The main relevance of DSL methodology is for long term projects with continued updates, developed by a team producing several releases over a time scale of more than one year.

It is with this type of software that reading what the code does can become a challenge even to the author of that block of code over time.

Implementing DSL methodology

the goals

DSL methodology is simply a slightly different way to view the normal principles of sound software development. The steps to implementing are all striving to achieve these goals.

The goals DSL methodology are:

  • allow each part of the system to be expressed in the simplest language possible and with the smallest possible language extension
  • keep system specific functionality at the highest layer possible, and avoid buried functionality
  • building blocks should be as generic as possible and able to be understood without considering the overall application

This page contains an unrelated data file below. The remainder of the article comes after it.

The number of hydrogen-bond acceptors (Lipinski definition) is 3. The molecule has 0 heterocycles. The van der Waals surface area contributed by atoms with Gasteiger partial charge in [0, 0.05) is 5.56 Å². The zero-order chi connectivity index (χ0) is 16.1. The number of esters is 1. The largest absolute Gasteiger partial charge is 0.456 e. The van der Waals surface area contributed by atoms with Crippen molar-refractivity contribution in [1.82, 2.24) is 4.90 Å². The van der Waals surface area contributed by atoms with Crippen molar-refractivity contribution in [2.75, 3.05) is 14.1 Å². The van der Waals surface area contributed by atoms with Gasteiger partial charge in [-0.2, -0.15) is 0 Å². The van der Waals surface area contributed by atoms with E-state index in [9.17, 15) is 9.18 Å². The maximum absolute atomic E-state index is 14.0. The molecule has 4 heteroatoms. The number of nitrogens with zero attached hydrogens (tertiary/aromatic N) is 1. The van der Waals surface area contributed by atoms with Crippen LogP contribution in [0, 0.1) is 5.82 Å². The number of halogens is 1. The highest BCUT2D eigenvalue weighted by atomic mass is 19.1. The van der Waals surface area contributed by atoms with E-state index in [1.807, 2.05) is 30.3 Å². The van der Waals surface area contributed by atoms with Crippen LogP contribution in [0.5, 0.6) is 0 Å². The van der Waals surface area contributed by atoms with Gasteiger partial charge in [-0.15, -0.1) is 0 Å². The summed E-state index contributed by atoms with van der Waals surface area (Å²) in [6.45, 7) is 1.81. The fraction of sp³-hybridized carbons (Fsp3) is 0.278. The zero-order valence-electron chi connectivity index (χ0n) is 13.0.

software modules:  group extensions together

Building blocks should where possible be grouped in to logical modules that together provide a specific type of new functionality.  In fact these modules should be considered to have functionality independent of the central application, and be able to have their own documentation, and perhaps own repository.

In fact, given that such extensions should not contain the logic of the main application, it may be possible to open source these extensions, even where the main application itself would not be open source.

Leveraging existing Language Extensions

Most often best described as packages, there are readymade language extensions which can give great capabilities.  Selection of these packages becomes very important as each selection becomes additional ‘extended language’ that the team must become familiar with.